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Sligo Jazz Project 2018: Days 3-4

James Fleming By

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SJP's students and volunteers trickled into Sligo IT in a thin but steady stream. Carrying instrument cases and chatting to each other. The music had barely begun. Only a lone saxophone ran up and down scales. Hidden away in one of the classrooms. But gradually the academic stillness of the college was swallowed by sounds. And jazz replaced the hush.

At a piano in the centre of a classroom sat Brian Byrne. Golden Globe nominee and SJP's composer-in-residence. Seated before him was the only quiet left in the building: A silent gathering of students. Who sat rapt. Hanging on his every word.

Each day of SJP, Byrne hosted masterclasses in composition. In the fine art of imagining. It is his grasp of that art that earned him his arm-length list of awards and credits. The accolades for film and TV scores, the scholarships to universities, and the constant gigs writing, conducting, and arranging for such names as Kelly Clarkson and Sarah McLachlan. For and through these experiences Byrne has learned to feed his creativity. Where lesser artists sit and wait for inspiration, Byrne actively seeks fuel for his Promethean fire. And it was this searching that birthed Goldenhair. An LP that marries his compositional prowess with the musicality of James Joyce's poetry book Chamber Music. The record that was the topic of Friday's talk.

He would tell his gathering to "be proactive." To seek out the muses. Through his own questing, when he was between film-scoring gigs, he found Chamber Music. And was struck by the "music all throughout the text." That lyrical, singing quality of Joyce's poems would provide Byrne's imagination with its fuel. The spark that set its cogs turning.

"I heard you singing a merry air," as Joyce wrote in the title-less verse that gave Goldenhair its name. An air that Byrne took up and stretched and cast into his own shapes. He drew on the old traditions for his moulds: jazz, blues, traditional Irish music, even bluegrass. Byrne extracted these metals from their trans-Atlantic ores. And set them in his own musical matrix.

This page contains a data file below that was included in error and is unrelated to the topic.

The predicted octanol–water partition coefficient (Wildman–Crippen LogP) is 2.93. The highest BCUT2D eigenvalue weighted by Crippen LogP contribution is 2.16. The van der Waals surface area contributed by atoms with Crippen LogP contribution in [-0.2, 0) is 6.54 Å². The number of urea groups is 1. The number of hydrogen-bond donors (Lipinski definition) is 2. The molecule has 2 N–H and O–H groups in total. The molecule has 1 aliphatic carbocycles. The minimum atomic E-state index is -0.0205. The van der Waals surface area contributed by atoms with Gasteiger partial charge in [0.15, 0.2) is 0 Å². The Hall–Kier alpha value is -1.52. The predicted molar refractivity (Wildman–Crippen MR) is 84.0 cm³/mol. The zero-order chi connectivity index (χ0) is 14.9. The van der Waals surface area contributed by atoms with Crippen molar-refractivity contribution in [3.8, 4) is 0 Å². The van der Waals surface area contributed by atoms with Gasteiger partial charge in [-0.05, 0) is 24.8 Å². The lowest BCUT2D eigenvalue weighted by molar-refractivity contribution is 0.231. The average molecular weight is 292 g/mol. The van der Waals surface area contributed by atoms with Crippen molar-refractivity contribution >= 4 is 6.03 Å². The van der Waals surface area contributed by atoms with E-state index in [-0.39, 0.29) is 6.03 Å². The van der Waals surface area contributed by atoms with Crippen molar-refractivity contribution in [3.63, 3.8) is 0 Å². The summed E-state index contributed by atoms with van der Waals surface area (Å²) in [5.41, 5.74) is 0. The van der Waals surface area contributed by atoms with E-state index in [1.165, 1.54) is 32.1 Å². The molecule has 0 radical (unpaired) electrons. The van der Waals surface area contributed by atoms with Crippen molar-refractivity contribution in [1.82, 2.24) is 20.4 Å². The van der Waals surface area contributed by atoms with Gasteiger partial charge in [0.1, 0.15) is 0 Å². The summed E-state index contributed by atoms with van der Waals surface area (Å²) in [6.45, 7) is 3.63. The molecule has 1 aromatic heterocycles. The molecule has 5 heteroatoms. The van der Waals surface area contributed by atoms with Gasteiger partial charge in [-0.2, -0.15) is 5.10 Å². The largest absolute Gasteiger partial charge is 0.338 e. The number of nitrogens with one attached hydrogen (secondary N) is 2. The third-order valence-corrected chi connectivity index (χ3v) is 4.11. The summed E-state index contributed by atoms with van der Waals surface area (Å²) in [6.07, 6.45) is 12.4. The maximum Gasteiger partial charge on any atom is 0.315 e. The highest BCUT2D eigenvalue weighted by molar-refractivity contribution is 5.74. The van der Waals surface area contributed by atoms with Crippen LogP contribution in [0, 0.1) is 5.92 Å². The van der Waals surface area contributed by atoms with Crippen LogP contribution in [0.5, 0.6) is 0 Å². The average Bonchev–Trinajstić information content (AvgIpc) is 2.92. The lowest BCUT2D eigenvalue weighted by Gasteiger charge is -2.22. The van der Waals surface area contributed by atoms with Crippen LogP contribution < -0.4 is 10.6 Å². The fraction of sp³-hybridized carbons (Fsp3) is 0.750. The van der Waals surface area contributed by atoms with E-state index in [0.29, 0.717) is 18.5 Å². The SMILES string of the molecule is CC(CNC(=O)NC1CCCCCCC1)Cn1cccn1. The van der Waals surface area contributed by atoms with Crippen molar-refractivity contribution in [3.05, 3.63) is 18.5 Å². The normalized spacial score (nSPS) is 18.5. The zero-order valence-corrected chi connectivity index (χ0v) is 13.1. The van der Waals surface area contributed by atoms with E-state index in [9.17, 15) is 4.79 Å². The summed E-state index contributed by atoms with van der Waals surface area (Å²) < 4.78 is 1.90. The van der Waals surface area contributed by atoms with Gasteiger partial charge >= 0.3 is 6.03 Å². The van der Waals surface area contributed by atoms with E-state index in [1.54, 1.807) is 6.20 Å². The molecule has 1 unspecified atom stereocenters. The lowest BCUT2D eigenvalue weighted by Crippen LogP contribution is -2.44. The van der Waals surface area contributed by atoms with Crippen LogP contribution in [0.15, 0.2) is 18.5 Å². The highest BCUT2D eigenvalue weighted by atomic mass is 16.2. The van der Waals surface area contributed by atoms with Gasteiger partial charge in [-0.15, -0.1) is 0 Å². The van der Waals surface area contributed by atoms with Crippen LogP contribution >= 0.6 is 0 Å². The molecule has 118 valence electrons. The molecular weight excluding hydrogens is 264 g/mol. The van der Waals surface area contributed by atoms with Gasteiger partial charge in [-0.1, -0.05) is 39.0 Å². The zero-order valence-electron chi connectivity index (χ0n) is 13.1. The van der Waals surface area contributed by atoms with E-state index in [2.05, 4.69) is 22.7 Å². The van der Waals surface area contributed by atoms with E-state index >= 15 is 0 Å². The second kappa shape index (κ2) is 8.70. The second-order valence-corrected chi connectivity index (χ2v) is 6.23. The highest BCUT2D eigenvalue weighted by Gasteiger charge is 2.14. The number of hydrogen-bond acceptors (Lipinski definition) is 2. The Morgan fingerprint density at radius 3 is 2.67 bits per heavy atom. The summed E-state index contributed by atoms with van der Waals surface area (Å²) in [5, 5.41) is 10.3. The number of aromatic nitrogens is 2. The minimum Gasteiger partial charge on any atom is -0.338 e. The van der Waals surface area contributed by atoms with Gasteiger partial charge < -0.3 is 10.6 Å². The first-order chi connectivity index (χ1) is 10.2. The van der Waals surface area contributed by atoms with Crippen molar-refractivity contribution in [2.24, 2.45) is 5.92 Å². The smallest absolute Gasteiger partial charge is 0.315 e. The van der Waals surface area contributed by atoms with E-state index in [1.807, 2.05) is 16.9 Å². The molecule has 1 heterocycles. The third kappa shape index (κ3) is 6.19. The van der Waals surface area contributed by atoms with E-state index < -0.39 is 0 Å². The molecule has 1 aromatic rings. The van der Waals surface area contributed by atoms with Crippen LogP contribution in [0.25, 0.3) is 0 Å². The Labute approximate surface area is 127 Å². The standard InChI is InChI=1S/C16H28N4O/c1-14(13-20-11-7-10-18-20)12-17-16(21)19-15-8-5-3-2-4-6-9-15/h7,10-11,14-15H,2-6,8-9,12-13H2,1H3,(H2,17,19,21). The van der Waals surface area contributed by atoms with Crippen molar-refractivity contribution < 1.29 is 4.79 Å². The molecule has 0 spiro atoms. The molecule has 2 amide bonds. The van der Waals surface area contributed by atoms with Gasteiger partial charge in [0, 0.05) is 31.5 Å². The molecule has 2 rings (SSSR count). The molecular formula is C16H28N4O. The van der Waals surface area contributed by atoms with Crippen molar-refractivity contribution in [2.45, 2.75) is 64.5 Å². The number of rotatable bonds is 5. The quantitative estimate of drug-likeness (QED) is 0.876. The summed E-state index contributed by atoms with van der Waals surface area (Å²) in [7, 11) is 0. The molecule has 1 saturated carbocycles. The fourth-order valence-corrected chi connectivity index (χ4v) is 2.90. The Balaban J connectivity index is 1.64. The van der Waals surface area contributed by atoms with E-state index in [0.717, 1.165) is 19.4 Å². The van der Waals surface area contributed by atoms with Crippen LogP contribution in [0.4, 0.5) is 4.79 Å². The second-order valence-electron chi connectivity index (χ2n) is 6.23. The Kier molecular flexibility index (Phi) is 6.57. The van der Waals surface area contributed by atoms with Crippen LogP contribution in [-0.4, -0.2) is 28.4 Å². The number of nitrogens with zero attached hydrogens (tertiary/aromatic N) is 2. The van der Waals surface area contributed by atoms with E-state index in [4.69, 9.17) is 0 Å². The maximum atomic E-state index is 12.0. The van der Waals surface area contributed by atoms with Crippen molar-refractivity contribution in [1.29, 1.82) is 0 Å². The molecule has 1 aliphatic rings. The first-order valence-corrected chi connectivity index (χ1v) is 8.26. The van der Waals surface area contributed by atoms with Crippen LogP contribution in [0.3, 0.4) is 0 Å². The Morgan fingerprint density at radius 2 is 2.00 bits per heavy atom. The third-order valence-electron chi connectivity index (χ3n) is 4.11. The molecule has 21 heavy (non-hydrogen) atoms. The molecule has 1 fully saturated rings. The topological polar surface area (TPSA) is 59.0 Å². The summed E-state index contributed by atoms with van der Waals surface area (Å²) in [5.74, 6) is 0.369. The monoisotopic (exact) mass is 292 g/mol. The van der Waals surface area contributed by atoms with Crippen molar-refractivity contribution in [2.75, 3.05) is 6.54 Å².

He sat at the piano there in the classroom. And hit a wide open chord. He said that "Goldenhair" reminded him of "Greensleeves." The oft-interpreted folk tune. From there he built upwards line by line. Turning each one on invention's lathe. Making them into musical phrases.

The poem's opening stanza became the refrain. "Goldenhair," the hook. It's a word that comes laden with connotations. Loaded with fairytale imagery and magical allure. Byrne recognised that potential and harnessed its evocative powers. Steering them along his melody's track.

When it was ready, when the track was laid and the tune was sure, Byrne contacted Kurt Elling. A singer with a thick, crooning baritone that has earned him 12 Grammy nominations, a Grammy for "Best Vocal Jazz Album," and nigh-on a book of positive press. It was their collaborative recording -Byrne's composition and production with Elling's singing -that Byrne played for his captivated audience in Sligo IT. A gem of shimmering piano chords and strong vocal vibrato that slowly built to its climax of strings and melismas.

It was a similar climax that ended "Why Have You Left Me Alone? (I Hear An Army)." But the strings stirred up mental images of suited spies and femme fatales. Rather than mythic damsels and ancient books of magic. And its deep, hearty voice belonged to The Commitments' Andrew Strong. Who sang from his core of the black-armoured knights and the charioteers and the abandonment Joyce wrote about in his poem. A verse WB Yeats described as "a technical and emotional masterpiece."

As Byrne moved from piano to laptop, from keyboard to keyboard, he talked about his creative processes and inspirations in a low Navan accent. His was a discreet enthusiasm. No less passionate than a more overbearing creative's. But where they might lean on a crutch of loud eccentricity Byrne carried himself with a modest confidence. The picture of well-balanced cool.

"James Joyce, to me, is the sound of a Dublin pub," he said. And it was through attempting to recreate the atmosphere of the perfect session that he wrote "The Flowery Bells." The poem speaks of the day's dawning. That moment when the "choirs of faery" begin to sing and the dew starts to glisten in the sun's first light. It could be the tune the drunkard sings as he stumbles homeward. Watching as the fresh rays begin "making to tremble all those veils of grey and gold and gossamer." Declan O'Rourke's lilt on the recording invoked the images vividly without any need for clichéd word-painting. With only his accent and Byrne's arrangements, all the twilit ambience of the words was conjured up. And the scenes rolled across the mind's eye. Each one followed by the grateful crowd's applause.

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